First, the positives. Branded drug development is an immensely profitable business, with operating margins in the high 20% range on tens of billions of dollars in sales. Patent protections usually extend for at least a decade, providing drug firms with "mini-monopolies" once they get a compound approved. Eli Lilly's near-term forecast is strong, as Cymbalta continues to gain approval for new indications, and the company focuses on expanding their overseas sales, where they lag competitors like Pfizer (PFE). Also, the stock pays a handsome 5.7% dividend yield that is easily supported by free cash flow (50% payout ratio). The company's 42 consecutive years of dividend hikes make it reasonable to assume that more will be forthcoming. Finally, the near-16% earnings yield on the stock is cheap enough to mitigate much of the risk.
That big risk on Eli Lilly, like many branded drug companies, is the upcoming "patent cliff" it faces in the 2011-2013 time frame. Many of the above blockbuster drugs will lose patent protection in those years, allowing generics makers to copy the formulas and sell them at drastically lower prices. Generic competition on a drug usually leads to as much as 80% sales declines, usually within a few years. Take a look at Eli Lilly's patent expiration calendar:
Zyprexa: loses protection in 2011.
Gemzar: compound lost protection in 2010, already facing generics overseas.
Cymbalta: loses protection in 2013.
Humalog: loses protection in 2013.
Put all of those together and you come up with $11.32 billion dollars in 2009 sales, meaning that by the end of 2013, Eli Lilly will need to replace something close to 40% of its revenues (after adjusting for leftover sales). Clearly, this is *the* headline risk in the stock, and it is a serious one.
Like many competitors, Lilly has a variety of strategies to try and mitigate this upcoming cliff. First, the firm spent $6.5 billion in 2008 to purchase ImClone, primarily for that company's cancer drug Erbitux. Currently Erbitux is about a $400 million a year drug for Lilly, but the company is pushing for expanded indications to grow sales (though it was rejected for lung cancer in Europe last year). Additionally, Erbitux is a biological drug, which shields it from generic competition in the U.S., for now.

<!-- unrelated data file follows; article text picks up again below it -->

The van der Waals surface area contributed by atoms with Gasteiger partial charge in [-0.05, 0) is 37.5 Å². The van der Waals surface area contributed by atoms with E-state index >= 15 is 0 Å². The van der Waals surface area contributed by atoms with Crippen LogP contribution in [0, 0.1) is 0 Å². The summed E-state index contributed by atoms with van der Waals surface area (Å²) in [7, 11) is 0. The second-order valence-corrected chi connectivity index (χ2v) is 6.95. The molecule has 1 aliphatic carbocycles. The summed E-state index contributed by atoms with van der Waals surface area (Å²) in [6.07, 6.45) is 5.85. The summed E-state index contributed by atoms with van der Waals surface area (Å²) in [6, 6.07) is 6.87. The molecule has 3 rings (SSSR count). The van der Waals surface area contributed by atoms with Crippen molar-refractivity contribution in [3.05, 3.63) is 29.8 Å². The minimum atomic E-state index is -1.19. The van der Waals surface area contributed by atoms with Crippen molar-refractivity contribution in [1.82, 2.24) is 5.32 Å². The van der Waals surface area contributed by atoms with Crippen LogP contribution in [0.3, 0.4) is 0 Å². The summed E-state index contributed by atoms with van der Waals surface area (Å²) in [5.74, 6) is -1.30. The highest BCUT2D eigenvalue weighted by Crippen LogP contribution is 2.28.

Secondly, the company invests heavily in its drug development pipeline. While most large pharmaceutical firms spend around 15% of sales on R&D, Lilly invests 20%. As a result, the firm has a deep pipeline, with 68 total compounds, 30 of which are in later stage (Phase II or III) trials. Most of these are at least a few years away. More near-term, however, is recently approved blood thinner Effient, a competitor to mega-blockbuster Plavix (BMY and SNY), the world's second highest selling drug with over $8 billion in 2009 sales. Effient has produced better efficacy (rates of benefit) than Plavix, and if the drug can grab even a slice of Plavix's market, the windfall would be huge for Lilly.
Will it be enough? Right now, the outlook is not particularly positive. Effient has been, frankly, a major disappointment since being approved last July. While most industry analysts had expected over $100 million in sales for its first year, quickly ramping up to blockbuster (>$1 billion) status, Effient has delivered just over $36 million of sales in 9 months, and only about $13 million in the past 6 months. The product got stuck with a FDA label warning of the risk of significant bleeding. This, along with doctor's trust and familiarity with Plavix (which has been on the market for more than 10 years), has presented high barriers to Effient's uptake.
Eli Lilly has a weak recent track record of drug approvals and a clear overpayment for ImClone. Put it all together, and it throws Lilly's patent loss mitigation strategy into question. Additionally, the recently passed healthcare reform has already caused management to lower estimates for 2010. There are real reasons to avoid the stock. MagicDiligence recommends MFI investors look elsewhere.
Disclosure: Steve owns PFE